BJP may be able to offset the impact of Akali exit

BJP may be able to offset the impact of Akali exit

Perception management will be the Bharatiya Janata Party’s (BJP) biggest challenge in Punjab and other agrarian states after the Shiromani Akali Dal’s (SAD) decision to end their 24-year-old alliance on the controversial farm sector reforms.

The BJP wouldn’t be that badly off without the SAD if it manages to set up a negotiating table with the agitating farmers to limit the bushfires. That’ll set the stage for it to exercise the alliance options it has and the Akalis do not in the sensitive border province.

Given the history of the Khalistan Movement of the 1980s, the Centre’s initiative to find a middle ground should come sooner than later. Punjab is the key as much to the country’s food security as to its national security imperatives. The BJP-led National Democratic Alliance can achieve the twin objective by reaching out to the restive peasantry without standing on prestige.

For its part, the SAD, derided as a fief of the Badal family, has apparently broken free of the NDA in search of its lost glory as a party of struggle and agitation. It had earned the spurs in the post-Independence Punjabi Suba movement and the way it fought Indira Gandhi’s Emergency. Its 1975-77 court arrest campaign ran for 19 months when its top leadership was in jail.

That was also the phase when the SAD boasted of such tall leaders as Master Tara Singh, Sant Fateh Singh and Giani Kartar Singh (in the vanguard of the Punjabi Suba stir), Gurcharan Singh Tohra, JS Talwandi, HS Langowal and a much younger Parkash Singh Badal.

The parallel Prime Minister Narendra Modi drew a few years ago between Badal and Nelson Mandela was a tribute in fact to his SAD moorings, the years its leadership spent in jails for the causes to which they were committed.

All that is part now of the folklore the SAD inherited but failed to preserve. In its traditional support base of Jat Sikhs, the Dal has today a challenger in SS Dhindsa’s SAD (Democratic). The other breakaway faction that went by the name of the Taksali group has since faded out with many among its prominent faces teaming up with Dhindsa.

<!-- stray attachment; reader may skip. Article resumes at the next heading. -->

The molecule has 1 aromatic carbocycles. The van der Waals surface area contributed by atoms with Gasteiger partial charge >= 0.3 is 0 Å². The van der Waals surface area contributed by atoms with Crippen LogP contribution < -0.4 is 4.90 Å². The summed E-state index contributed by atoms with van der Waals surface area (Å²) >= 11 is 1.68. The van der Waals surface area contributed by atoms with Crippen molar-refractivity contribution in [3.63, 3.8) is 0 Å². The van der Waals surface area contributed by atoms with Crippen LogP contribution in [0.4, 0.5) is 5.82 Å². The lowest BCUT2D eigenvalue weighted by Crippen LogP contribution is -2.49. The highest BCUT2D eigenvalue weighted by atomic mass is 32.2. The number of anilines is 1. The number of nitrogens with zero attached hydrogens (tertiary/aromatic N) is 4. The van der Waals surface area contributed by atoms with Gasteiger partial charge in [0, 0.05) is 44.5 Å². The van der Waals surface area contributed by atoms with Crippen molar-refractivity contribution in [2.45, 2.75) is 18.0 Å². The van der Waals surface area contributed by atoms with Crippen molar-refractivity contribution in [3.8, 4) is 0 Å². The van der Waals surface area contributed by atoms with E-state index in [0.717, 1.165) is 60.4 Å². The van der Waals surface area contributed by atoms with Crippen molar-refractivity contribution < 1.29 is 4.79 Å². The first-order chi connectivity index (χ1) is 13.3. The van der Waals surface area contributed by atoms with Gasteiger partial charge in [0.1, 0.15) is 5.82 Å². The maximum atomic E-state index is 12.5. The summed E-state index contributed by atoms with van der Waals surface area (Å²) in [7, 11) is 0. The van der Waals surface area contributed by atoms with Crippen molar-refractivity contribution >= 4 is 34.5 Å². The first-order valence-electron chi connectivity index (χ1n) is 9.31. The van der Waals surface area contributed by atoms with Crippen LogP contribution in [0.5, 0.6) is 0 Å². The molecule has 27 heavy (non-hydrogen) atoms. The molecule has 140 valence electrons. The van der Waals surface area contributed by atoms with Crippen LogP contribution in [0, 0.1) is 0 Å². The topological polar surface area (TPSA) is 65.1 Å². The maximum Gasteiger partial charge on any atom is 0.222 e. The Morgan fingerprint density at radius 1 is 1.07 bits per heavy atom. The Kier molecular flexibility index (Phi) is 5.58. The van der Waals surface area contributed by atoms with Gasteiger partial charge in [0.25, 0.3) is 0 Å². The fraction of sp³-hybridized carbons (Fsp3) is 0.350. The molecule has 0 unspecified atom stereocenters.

Having served as a minister under Atal Behari Vajpayee, Dhindsa gained proximity to the BJP at the cost of his mother party. The Padma Bhushan the Modi dispensation conferred on him in 2019 had taken the Badals by surprise.

Little wonder then that Dhindsa is widely seen as a substitute for the Badals in the NDA’s scheme in Punjab. A political observer who said it in as many words is former Rajya Sabha MP Tarlochan Singh, who had set up a meeting between Vajpayee and Badal to bring the SAD and the BJP together in 1996.

The Akalis then had spurned the Communist Party of India (Marxist) leader HS Surjeet’s efforts to get them to back HD Deve Gowda. The latter became PM when Vajpayee couldn’t show the numbers he needed in Parliament after being in office for 13 days.

The other reason why the BJP could be confident of ploughing the furrow without the Badals is the inroads the Rashtriya Swayamsewak Sangh (RSS) has made in Punjab through its frontal organisation with the same acronym, the Rashtriya Sikh Sangat. Its activities have riled the Sikh clergy but on the ground, it’s believed to be making headway.

From its standpoint, the SAD has come to see the BJP’s crisis of perception over the farm laws as an opportunity for the image makeover it direly needs. In the last assembly polls, the Dal lost the principal Opposition slot to the Aam Aadmi Party. That was after the 2014 parliamentary polls that saw it winning as many seats (two seats each) as the BJP.

The ground, therefore, is slipping from under the SAD’s feet. While it fights to recover its lost appeal, Dal’s historical proclivity to show itself as the sole defender of the Sikh cause could divide into communal lines what’s essentially a farmers’ movement for economic rights.

The possibility of such an eventuality in the state bordering Pakistan lends extra urgency to a dialogue between the Centre and the organisations leading the farmers’ stir.

A helpful template from the past could be the civil society interface that came about in the aftermath of the events of 1984. The group comprised such men of gravitas as Marshal of the Indian Air Force, Arjan Singh, Lt Gen JS Aurora, Ambassador Gurbachan Singh and Inder Gujral.

A panel with matching eminence grise could be the bridge even now between the Centre and the leaders of the farm community. That could help prepare the ground for direct talks — and a mutually agreeable accord.